ABSTRACT:  An immense array of naturally occurring biological systems have evolved that convert simple substrates into the products that cells need for growth and persistence. Through the careful application of metabolic engineering and synthetic biology, this biotransformation potential can be harnessed to produce chemicals that address unmet clinical and industrial needs. Developing the capacity to utilize biology to perform chemistry is a matter of increasing control over both the function of synthetic biological systems and the engineering of those systems. Recent efforts have improved general techniques and yielded successes in the use of synthetic biology for the production of drugs, bulk chemicals, and fuels in microbial platform hosts. Synthetic promoter systems and novel RNA-based, or riboregulator, mechanisms give more control over gene expression. Improved methods for isolating, engineering, and evolving enzymes give more control over substrate and product specificity and better catalysis inside the cell. New computational tools and methods for high-throughput system assembly and analysis may lead to more rapid forward engineering. We highlight research that reduces reliance upon natural biological components and point to future work that may enable more rational design and assembly of synthetic biological systems for synthetic chemistry.


7. Hazen, R.M., Griffin, P.L., Carothers, J.M., and Szostak, J.W. Functional information and the emergence of biocomplexity. Proc. Natl. Acad. Sci. 2007. 104, 8574-8581. LINK

ABSTRACT:  Complex emergent systems of many interacting components, including complex biological systems, have the potential to perform quantifiable functions. Accordingly, we define “functional information,” I(Ex ), as a measure of system complexity. For a given system and function, x (e.g., a folded RNA sequence that binds to GTP), and degree of function, Ex (e.g., the RNA–GTP binding energy), I(Ex ) = −log2[F(E x)], where F(Ex ) is the fraction of all possible configurations of the system that possess a degree of function ≥ Ex . Functional information, which we illustrate with letter sequences, artificial life, and biopolymers, thus represents the probability that an arbitrary configuration of a system will achieve a specific function to a specified degree. In each case we observe evidence for several distinct solutions with different maximum degrees of function, features that lead to steps in plots of information versus degree of function.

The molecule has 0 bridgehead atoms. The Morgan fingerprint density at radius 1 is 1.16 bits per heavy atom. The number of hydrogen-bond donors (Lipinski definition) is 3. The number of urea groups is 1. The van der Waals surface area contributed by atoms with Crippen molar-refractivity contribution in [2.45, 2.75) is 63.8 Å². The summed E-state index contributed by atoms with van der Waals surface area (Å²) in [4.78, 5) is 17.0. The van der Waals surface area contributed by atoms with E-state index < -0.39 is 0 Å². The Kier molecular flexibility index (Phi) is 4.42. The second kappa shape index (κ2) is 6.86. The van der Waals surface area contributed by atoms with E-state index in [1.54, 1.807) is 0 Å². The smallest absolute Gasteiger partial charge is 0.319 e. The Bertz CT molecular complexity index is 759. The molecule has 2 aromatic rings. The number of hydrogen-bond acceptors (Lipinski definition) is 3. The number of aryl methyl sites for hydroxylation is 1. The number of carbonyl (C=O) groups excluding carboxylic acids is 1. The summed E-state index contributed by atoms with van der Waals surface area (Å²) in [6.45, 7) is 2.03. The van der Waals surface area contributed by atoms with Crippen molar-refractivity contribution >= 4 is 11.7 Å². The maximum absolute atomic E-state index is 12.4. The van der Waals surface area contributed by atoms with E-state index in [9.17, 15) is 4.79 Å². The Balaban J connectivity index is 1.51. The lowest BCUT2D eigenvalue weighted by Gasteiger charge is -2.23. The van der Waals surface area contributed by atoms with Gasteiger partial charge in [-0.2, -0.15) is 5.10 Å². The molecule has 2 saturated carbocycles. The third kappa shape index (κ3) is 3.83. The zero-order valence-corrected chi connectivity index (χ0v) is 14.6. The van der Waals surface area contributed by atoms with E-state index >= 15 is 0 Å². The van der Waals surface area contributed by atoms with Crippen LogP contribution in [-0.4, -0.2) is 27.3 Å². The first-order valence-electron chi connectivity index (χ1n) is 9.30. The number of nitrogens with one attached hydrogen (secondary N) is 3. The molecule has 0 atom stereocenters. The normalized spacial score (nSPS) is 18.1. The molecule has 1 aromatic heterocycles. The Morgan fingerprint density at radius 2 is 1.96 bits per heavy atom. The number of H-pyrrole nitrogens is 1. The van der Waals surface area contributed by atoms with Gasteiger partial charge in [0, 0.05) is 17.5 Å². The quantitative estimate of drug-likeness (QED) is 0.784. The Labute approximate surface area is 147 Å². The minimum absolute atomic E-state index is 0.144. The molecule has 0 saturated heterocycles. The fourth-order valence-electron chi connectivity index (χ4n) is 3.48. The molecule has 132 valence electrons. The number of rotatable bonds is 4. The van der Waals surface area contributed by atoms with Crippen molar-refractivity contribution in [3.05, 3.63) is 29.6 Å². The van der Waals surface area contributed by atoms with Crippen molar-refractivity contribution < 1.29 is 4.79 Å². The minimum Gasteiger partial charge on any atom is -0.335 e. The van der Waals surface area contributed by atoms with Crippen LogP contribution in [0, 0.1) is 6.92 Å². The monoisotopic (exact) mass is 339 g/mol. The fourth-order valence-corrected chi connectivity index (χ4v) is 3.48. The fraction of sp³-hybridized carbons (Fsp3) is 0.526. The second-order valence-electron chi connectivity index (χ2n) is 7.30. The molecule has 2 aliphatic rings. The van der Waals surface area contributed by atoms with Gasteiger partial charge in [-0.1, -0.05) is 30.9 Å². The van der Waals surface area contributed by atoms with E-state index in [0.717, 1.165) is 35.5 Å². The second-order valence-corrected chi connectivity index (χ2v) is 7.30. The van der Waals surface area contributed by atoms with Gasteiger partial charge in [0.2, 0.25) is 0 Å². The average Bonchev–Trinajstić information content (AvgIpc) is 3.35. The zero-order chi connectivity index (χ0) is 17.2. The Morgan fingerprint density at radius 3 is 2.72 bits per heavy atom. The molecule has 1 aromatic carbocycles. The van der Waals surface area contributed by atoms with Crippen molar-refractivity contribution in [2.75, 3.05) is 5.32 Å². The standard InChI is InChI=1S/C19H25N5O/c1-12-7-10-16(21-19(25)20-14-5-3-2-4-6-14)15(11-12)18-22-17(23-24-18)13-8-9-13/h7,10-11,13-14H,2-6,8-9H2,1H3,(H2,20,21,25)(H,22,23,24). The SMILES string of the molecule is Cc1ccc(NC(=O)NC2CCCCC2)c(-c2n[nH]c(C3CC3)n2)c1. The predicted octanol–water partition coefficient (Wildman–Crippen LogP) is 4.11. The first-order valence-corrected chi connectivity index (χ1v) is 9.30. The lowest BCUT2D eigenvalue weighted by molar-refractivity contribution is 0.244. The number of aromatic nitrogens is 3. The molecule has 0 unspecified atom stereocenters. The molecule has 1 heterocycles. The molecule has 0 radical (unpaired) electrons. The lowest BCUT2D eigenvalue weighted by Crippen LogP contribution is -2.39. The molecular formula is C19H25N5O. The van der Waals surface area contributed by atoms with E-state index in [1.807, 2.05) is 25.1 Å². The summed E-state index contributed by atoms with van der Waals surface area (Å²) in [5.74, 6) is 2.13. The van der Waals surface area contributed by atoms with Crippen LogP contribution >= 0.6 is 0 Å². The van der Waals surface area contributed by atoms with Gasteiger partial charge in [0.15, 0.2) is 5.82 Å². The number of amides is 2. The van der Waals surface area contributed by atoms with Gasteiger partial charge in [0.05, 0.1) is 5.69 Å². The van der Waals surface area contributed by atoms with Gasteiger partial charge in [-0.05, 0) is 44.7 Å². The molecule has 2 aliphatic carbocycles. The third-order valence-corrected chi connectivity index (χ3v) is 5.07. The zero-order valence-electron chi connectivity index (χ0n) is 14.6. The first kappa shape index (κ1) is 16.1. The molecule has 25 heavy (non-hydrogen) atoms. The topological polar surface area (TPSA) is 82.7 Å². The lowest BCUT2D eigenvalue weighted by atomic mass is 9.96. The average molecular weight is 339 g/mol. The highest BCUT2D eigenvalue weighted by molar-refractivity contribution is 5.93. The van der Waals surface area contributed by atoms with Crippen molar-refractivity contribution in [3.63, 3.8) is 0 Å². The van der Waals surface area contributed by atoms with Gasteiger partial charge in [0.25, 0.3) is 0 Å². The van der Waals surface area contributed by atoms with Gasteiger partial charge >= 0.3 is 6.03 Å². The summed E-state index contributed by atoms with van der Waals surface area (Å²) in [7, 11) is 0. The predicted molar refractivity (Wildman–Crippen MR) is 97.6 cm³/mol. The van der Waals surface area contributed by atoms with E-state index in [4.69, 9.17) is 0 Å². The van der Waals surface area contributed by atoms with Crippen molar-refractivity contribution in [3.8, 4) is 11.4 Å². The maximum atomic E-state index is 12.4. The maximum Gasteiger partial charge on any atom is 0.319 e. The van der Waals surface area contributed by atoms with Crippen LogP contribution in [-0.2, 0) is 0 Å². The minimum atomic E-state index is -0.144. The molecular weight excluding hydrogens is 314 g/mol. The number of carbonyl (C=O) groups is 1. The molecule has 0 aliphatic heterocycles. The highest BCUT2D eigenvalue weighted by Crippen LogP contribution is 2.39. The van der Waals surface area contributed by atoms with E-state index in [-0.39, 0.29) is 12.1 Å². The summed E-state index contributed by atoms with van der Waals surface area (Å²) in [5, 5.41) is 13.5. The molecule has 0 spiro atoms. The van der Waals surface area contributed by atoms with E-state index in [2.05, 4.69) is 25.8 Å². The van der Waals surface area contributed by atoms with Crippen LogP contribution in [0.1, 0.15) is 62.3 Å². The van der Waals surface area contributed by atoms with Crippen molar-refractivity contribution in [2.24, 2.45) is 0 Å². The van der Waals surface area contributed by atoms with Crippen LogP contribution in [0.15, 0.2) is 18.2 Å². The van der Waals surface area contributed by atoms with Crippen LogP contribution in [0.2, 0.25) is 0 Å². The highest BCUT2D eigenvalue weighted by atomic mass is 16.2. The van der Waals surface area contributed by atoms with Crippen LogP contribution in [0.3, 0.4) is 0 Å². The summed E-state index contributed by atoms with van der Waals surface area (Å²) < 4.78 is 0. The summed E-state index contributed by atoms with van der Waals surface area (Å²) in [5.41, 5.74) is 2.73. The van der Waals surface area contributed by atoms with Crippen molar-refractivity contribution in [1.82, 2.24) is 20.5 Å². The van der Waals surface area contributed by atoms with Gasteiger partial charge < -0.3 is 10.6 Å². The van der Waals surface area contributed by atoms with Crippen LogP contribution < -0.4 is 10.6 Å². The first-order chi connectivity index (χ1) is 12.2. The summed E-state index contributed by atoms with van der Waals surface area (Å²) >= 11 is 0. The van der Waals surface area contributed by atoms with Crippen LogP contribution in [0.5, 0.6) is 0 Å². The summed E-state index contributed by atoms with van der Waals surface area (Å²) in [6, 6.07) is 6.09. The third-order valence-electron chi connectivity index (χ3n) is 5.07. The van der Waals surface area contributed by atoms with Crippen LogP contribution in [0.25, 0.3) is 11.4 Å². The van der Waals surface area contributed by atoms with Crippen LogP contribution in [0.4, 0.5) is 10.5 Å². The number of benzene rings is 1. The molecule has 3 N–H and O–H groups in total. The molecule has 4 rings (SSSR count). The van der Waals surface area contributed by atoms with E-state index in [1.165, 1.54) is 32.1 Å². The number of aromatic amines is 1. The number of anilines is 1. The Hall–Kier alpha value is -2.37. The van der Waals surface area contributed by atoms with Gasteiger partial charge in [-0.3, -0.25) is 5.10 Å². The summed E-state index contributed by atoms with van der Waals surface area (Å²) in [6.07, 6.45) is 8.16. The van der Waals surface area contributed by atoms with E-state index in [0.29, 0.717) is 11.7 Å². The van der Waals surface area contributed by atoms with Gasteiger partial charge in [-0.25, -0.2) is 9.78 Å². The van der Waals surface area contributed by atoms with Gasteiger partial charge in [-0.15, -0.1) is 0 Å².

6. Carothers, J.M., and Szostak, J.W. In vitro selection of functional oligonucleotides and the origins of biochemical activity. In The Aptamer Handbook Functional Oligonucleotides and Their Applications (ed. S. Klussmann). Springer-Verlag Press, Berlin: 2006, 3-28. LINK Available free under "Read Excerpt: Chapter (PDF)"

INTRODUCTION:  In vitro selection is an experimental method for searching oligonucleotide sequence spaces for synthetic structures and activities. Oligonucleotide sequence spaces are very large – they contain the ensemble of all possible sequences of a given length separated by point mutations. For example, the sequence space of an RNA the length of a small tRNA (74 nucleotides) encompasses 1043 different molecules. The largest libraries typically synthesized in the laboratory, approximately 1016 different sequences, represent only a minute fraction of the total number of possible sequences for any nucleic acid molecule of even modest size. How can such necessarily sparse samplings of sequence space produce so many different aptamers, ribozymes, and deoxyribozymes? In this chapter, we focus on the technology of in vitro selection and what its application teaches us about the quantity and quality of functional structures in nucleic acid sequence spaces.